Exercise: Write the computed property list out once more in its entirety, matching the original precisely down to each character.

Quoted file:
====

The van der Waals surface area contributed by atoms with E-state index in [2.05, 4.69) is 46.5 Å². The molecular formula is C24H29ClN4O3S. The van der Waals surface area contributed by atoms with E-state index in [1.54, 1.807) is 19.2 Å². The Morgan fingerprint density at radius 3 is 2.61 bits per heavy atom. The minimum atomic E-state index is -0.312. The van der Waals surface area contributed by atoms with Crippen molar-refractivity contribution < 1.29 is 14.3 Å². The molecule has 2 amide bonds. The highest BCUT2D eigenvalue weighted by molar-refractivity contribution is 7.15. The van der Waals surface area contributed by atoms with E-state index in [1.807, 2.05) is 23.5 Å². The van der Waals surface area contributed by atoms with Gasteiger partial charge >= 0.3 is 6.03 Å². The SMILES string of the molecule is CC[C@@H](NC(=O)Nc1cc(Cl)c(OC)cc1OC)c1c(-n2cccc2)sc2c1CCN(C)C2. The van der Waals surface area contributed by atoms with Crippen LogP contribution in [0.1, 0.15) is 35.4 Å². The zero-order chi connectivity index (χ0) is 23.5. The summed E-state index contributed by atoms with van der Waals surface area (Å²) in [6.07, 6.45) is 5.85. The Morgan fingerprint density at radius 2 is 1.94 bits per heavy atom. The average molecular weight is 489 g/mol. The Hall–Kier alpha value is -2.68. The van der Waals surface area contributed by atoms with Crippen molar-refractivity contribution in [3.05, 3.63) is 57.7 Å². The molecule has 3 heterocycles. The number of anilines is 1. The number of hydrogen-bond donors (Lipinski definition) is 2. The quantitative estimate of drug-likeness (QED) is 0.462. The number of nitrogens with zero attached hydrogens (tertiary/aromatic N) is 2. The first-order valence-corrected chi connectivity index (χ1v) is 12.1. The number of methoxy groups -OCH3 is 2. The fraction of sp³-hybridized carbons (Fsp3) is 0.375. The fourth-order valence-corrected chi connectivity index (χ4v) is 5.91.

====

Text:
The van der Waals surface area contributed by atoms with E-state index in [2.05, 4.69) is 46.5 Å². The molecular formula is C24H29ClN4O3S. The van der Waals surface area contributed by atoms with E-state index in [1.54, 1.807) is 19.2 Å². The Morgan fingerprint density at radius 3 is 2.61 bits per heavy atom. The minimum atomic E-state index is -0.312. The van der Waals surface area contributed by atoms with Crippen molar-refractivity contribution < 1.29 is 14.3 Å². The molecule has 2 amide bonds. The highest BCUT2D eigenvalue weighted by molar-refractivity contribution is 7.15. The van der Waals surface area contributed by atoms with E-state index in [1.807, 2.05) is 23.5 Å². The van der Waals surface area contributed by atoms with Gasteiger partial charge >= 0.3 is 6.03 Å². The SMILES string of the molecule is CC[C@@H](NC(=O)Nc1cc(Cl)c(OC)cc1OC)c1c(-n2cccc2)sc2c1CCN(C)C2. The van der Waals surface area contributed by atoms with Crippen LogP contribution in [0.1, 0.15) is 35.4 Å². The zero-order chi connectivity index (χ0) is 23.5. The summed E-state index contributed by atoms with van der Waals surface area (Å²) in [6.07, 6.45) is 5.85. The Morgan fingerprint density at radius 2 is 1.94 bits per heavy atom. The average molecular weight is 489 g/mol. The Hall–Kier alpha value is -2.68. The van der Waals surface area contributed by atoms with Crippen molar-refractivity contribution in [3.05, 3.63) is 57.7 Å². The molecule has 3 heterocycles. The number of anilines is 1. The number of hydrogen-bond donors (Lipinski definition) is 2. The quantitative estimate of drug-likeness (QED) is 0.462. The number of nitrogens with zero attached hydrogens (tertiary/aromatic N) is 2. The first-order valence-corrected chi connectivity index (χ1v) is 12.1. The number of methoxy groups -OCH3 is 2. The fraction of sp³-hybridized carbons (Fsp3) is 0.375. The fourth-order valence-corrected chi connectivity index (χ4v) is 5.91.